|کد مقاله||کد نشریه||سال انتشار||مقاله انگلیسی||ترجمه فارسی||نسخه تمام متن|
|1008151||938543||2017||12 صفحه PDF||ندارد||دانلود رایگان|
• Fully public space can be replaced by quasi-public gathering places when reviving the local social life.
• Quasi-public gathering places are important especially in suburbia.
• People of different age groups give priority to different ‘publicness’ attributes.
The purpose of this study is to present a new model that can assess the ‘publicness’ of not only public open spaces, but also of the wider category of publicly accessible places, called gathering places. This model was tested in Podkowa Leśna – a suburban town near Warsaw. It includes three dimensions, each of which consists of two indicators: (1) diversity (diversity of activities, and diversity of users), (2) management (type of management; and freedom of access, use and behaviour), and (3) accessibility (financial and spatial barriers). The model measures the extent of publicness and identifies if a particular place has a ‘public’, more ‘public’ than ‘private’, more ‘private’ than ‘public’, or ‘private’ character. The research shows that the role of gathering places can be successfully played by quasi-public spaces, such as: club spaces, spaces owned by various institutions (churches, railways, cultural institutions) and also private places. The study proves that quasi-public gathering places are sometimes more important than fully public places in making local social life less exclusive, especially in the suburbs where almost all developed space is private.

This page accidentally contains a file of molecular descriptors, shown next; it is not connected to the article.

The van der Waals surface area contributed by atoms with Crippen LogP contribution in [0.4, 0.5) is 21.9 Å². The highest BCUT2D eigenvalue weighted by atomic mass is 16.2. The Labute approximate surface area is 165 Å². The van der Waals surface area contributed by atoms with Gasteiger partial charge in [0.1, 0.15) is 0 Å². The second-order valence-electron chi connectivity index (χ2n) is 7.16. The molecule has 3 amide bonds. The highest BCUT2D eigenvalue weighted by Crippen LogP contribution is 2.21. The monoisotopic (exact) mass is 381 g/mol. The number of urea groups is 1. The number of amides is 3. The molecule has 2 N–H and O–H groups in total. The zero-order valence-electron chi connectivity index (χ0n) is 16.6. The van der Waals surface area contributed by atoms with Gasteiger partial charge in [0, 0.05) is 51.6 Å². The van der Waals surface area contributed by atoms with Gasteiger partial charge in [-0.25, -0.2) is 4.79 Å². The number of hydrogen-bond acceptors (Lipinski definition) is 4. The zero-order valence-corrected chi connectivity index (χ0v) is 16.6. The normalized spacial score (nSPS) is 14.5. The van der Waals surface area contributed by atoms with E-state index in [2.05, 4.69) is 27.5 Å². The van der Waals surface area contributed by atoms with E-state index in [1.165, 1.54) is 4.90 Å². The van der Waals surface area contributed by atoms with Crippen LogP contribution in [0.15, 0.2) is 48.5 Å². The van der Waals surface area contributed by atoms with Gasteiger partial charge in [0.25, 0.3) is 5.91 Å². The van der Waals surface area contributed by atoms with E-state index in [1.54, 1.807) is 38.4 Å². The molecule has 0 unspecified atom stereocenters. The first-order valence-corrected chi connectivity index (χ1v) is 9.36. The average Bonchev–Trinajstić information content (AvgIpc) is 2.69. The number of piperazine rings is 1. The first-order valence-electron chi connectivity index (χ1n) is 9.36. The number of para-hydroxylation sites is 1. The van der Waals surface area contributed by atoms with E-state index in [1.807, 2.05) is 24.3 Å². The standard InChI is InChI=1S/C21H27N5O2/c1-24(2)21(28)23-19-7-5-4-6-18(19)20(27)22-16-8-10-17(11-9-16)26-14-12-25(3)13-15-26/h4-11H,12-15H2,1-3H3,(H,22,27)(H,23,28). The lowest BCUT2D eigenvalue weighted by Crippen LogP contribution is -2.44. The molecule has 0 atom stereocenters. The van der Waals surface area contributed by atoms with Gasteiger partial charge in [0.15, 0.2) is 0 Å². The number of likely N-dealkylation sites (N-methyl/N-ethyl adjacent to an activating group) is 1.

Journal: Cities - Volume 60, Part B, February 2017, Pages 1–12